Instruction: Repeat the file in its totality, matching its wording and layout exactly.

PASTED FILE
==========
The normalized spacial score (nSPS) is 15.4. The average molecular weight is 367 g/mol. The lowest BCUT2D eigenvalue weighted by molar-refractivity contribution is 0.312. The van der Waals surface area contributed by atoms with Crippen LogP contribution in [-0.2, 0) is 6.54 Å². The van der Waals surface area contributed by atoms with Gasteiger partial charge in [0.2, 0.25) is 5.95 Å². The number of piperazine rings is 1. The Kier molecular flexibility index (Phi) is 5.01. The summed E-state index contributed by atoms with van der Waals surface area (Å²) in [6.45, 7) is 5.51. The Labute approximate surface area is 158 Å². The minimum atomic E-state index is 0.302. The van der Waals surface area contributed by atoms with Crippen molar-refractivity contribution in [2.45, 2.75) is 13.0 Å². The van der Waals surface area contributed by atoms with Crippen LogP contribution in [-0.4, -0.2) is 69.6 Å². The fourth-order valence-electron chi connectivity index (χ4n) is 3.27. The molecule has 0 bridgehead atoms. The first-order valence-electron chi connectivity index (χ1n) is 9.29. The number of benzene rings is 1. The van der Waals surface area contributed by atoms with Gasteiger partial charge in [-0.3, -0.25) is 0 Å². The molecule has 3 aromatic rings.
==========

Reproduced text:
The normalized spacial score (nSPS) is 15.4. The average molecular weight is 367 g/mol. The lowest BCUT2D eigenvalue weighted by molar-refractivity contribution is 0.312. The van der Waals surface area contributed by atoms with Crippen LogP contribution in [-0.2, 0) is 6.54 Å². The van der Waals surface area contributed by atoms with Gasteiger partial charge in [0.2, 0.25) is 5.95 Å². The number of piperazine rings is 1. The Kier molecular flexibility index (Phi) is 5.01. The summed E-state index contributed by atoms with van der Waals surface area (Å²) in [6.45, 7) is 5.51. The Labute approximate surface area is 158 Å². The minimum atomic E-state index is 0.302. The van der Waals surface area contributed by atoms with Crippen molar-refractivity contribution in [2.45, 2.75) is 13.0 Å². The van der Waals surface area contributed by atoms with Crippen LogP contribution in [-0.4, -0.2) is 69.6 Å². The fourth-order valence-electron chi connectivity index (χ4n) is 3.27. The molecule has 0 bridgehead atoms. The first-order valence-electron chi connectivity index (χ1n) is 9.29. The number of benzene rings is 1. The van der Waals surface area contributed by atoms with Gasteiger partial charge in [-0.3, -0.25) is 0 Å². The molecule has 3 aromatic rings.